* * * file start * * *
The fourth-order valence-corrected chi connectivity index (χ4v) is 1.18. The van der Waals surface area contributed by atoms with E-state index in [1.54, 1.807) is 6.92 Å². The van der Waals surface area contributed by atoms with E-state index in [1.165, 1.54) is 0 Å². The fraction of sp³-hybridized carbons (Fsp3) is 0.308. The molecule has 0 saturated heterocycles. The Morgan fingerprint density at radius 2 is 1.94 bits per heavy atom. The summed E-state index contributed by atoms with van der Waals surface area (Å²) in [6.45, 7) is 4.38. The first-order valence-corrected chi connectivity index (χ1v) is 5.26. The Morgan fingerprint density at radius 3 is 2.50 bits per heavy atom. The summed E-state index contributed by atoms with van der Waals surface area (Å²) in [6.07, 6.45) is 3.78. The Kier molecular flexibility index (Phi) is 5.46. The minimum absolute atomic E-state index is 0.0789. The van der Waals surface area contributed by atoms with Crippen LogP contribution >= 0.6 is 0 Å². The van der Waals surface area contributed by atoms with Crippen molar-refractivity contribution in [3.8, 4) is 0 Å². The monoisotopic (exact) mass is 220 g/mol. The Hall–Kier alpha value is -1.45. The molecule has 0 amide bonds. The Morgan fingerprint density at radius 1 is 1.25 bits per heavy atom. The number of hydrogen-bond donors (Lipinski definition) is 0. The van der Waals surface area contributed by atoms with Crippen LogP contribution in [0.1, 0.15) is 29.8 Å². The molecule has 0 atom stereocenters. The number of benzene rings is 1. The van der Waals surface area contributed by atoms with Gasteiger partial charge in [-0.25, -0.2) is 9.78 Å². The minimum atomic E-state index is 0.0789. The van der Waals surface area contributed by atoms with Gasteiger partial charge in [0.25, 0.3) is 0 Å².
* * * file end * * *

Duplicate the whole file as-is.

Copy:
The fourth-order valence-corrected chi connectivity index (χ4v) is 1.18. The van der Waals surface area contributed by atoms with E-state index in [1.54, 1.807) is 6.92 Å². The van der Waals surface area contributed by atoms with E-state index in [1.165, 1.54) is 0 Å². The fraction of sp³-hybridized carbons (Fsp3) is 0.308. The molecule has 0 saturated heterocycles. The Morgan fingerprint density at radius 2 is 1.94 bits per heavy atom. The summed E-state index contributed by atoms with van der Waals surface area (Å²) in [6.45, 7) is 4.38. The first-order valence-corrected chi connectivity index (χ1v) is 5.26. The Morgan fingerprint density at radius 3 is 2.50 bits per heavy atom. The summed E-state index contributed by atoms with van der Waals surface area (Å²) in [6.07, 6.45) is 3.78. The Kier molecular flexibility index (Phi) is 5.46. The minimum absolute atomic E-state index is 0.0789. The van der Waals surface area contributed by atoms with Crippen LogP contribution >= 0.6 is 0 Å². The van der Waals surface area contributed by atoms with Crippen molar-refractivity contribution in [3.8, 4) is 0 Å². The monoisotopic (exact) mass is 220 g/mol. The Hall–Kier alpha value is -1.45. The molecule has 0 amide bonds. The Morgan fingerprint density at radius 1 is 1.25 bits per heavy atom. The number of hydrogen-bond donors (Lipinski definition) is 0. The van der Waals surface area contributed by atoms with Crippen LogP contribution in [0.1, 0.15) is 29.8 Å². The molecule has 0 atom stereocenters. The number of benzene rings is 1. The van der Waals surface area contributed by atoms with Gasteiger partial charge in [-0.25, -0.2) is 9.78 Å². The minimum atomic E-state index is 0.0789. The van der Waals surface area contributed by atoms with Gasteiger partial charge in [0.25, 0.3) is 0 Å².